840 Rehabilitation Engineering Design (4). Prerequisite, BMME 465. Permission of the instructor for students lacking the prerequisite. Students will design an assistive technology device to help individuals with disabilities to become more independent. The project will be used in the community when it is completed.
890 Special Topics (1–21). Permission of the instructor. Special library and/or laboratory work on an individual basis on specific problems in biomedical engineering and biomedical mathematics. Direction of students is on a tutorial basis and subject matter is selected on the basis of individual needs and interests.
900 Research in Biomedical Engineering and Biomathematics (1–21). Permission of the instructor.
993 Master’s Thesis (3–21).
994 Doctoral Dissertation (3–21).
North Carolina State University Biomedical Engineering Courses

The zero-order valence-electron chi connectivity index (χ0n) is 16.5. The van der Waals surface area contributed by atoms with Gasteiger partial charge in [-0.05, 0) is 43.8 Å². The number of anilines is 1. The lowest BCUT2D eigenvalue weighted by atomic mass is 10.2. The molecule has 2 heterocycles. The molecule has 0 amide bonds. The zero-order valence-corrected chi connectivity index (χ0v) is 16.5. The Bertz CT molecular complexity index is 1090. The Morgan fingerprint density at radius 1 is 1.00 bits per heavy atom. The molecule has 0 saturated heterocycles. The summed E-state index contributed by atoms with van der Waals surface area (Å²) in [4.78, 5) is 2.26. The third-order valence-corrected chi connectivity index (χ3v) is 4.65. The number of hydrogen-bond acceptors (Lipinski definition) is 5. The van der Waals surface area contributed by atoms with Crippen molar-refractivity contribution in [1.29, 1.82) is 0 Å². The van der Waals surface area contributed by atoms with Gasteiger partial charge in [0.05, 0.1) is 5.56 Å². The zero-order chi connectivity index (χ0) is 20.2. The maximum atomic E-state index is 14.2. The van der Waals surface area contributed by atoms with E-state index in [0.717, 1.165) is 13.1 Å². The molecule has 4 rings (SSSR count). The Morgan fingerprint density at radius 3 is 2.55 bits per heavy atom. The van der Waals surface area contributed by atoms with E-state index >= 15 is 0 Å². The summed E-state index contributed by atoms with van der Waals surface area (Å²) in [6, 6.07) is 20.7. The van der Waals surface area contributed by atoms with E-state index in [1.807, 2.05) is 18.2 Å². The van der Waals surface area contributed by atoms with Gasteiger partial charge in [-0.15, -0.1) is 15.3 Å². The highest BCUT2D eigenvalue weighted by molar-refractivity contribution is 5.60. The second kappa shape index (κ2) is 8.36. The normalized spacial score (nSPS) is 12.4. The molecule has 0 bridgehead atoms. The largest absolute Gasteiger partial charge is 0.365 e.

512 Biomedical Signal Processing (3). Prerequisites, BME 311, and ST 370 or ST 371; BME or graduate standing only. (Credit is not allowed for both BME 412 and BME 512.) Fundamentals of continuous- and discrete-time signal processing as applied to problems in biomedical instrumentation. Properties of biomedical signals and instruments. Descriptions of random noise and signal processes. Interactions between random biomedical signals and systems. Wiener filtering. Sampling theory. Discrete-time signal analysis. Applications of Z-transform and discrete Fourier transform. Digital filter design methods for biomedical instruments.
522 Medical Instrumentation (3). Students should have a background in electronics design using operational amplifiers Fundamentals of medical instrumentation systems, sensors, and biomedical signal processing. Example instruments for cardiovascular and respiratory assessment. Clinical laboratory measurements, therapeutic and prosthetic devices, and electrical safety requirements.